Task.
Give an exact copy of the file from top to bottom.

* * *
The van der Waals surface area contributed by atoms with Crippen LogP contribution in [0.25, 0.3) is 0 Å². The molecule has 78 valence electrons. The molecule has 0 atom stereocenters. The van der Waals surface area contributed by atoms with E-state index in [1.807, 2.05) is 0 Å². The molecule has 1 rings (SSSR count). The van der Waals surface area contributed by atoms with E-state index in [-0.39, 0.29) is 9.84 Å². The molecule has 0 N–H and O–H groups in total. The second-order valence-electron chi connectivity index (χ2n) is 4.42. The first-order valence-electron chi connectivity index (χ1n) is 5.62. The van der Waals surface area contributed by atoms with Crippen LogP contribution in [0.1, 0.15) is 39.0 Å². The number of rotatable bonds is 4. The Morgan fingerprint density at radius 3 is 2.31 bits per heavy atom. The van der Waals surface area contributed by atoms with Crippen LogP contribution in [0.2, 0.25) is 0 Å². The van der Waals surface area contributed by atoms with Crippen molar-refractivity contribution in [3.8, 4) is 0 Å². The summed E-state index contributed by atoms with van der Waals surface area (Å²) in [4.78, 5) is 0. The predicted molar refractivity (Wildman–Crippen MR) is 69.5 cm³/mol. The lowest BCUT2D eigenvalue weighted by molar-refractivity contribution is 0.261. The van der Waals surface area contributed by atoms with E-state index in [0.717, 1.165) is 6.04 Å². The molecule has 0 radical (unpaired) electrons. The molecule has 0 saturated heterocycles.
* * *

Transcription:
The van der Waals surface area contributed by atoms with Crippen LogP contribution in [0.25, 0.3) is 0 Å². The molecule has 78 valence electrons. The molecule has 0 atom stereocenters. The van der Waals surface area contributed by atoms with E-state index in [1.807, 2.05) is 0 Å². The molecule has 1 rings (SSSR count). The van der Waals surface area contributed by atoms with E-state index in [-0.39, 0.29) is 9.84 Å². The molecule has 0 N–H and O–H groups in total. The second-order valence-electron chi connectivity index (χ2n) is 4.42. The first-order valence-electron chi connectivity index (χ1n) is 5.62. The van der Waals surface area contributed by atoms with Crippen LogP contribution in [0.1, 0.15) is 39.0 Å². The number of rotatable bonds is 4. The Morgan fingerprint density at radius 3 is 2.31 bits per heavy atom. The van der Waals surface area contributed by atoms with Crippen LogP contribution in [0.2, 0.25) is 0 Å². The van der Waals surface area contributed by atoms with Crippen molar-refractivity contribution in [3.8, 4) is 0 Å². The summed E-state index contributed by atoms with van der Waals surface area (Å²) in [4.78, 5) is 0. The predicted molar refractivity (Wildman–Crippen MR) is 69.5 cm³/mol. The lowest BCUT2D eigenvalue weighted by molar-refractivity contribution is 0.261. The van der Waals surface area contributed by atoms with E-state index in [0.717, 1.165) is 6.04 Å². The molecule has 0 radical (unpaired) electrons. The molecule has 0 saturated heterocycles.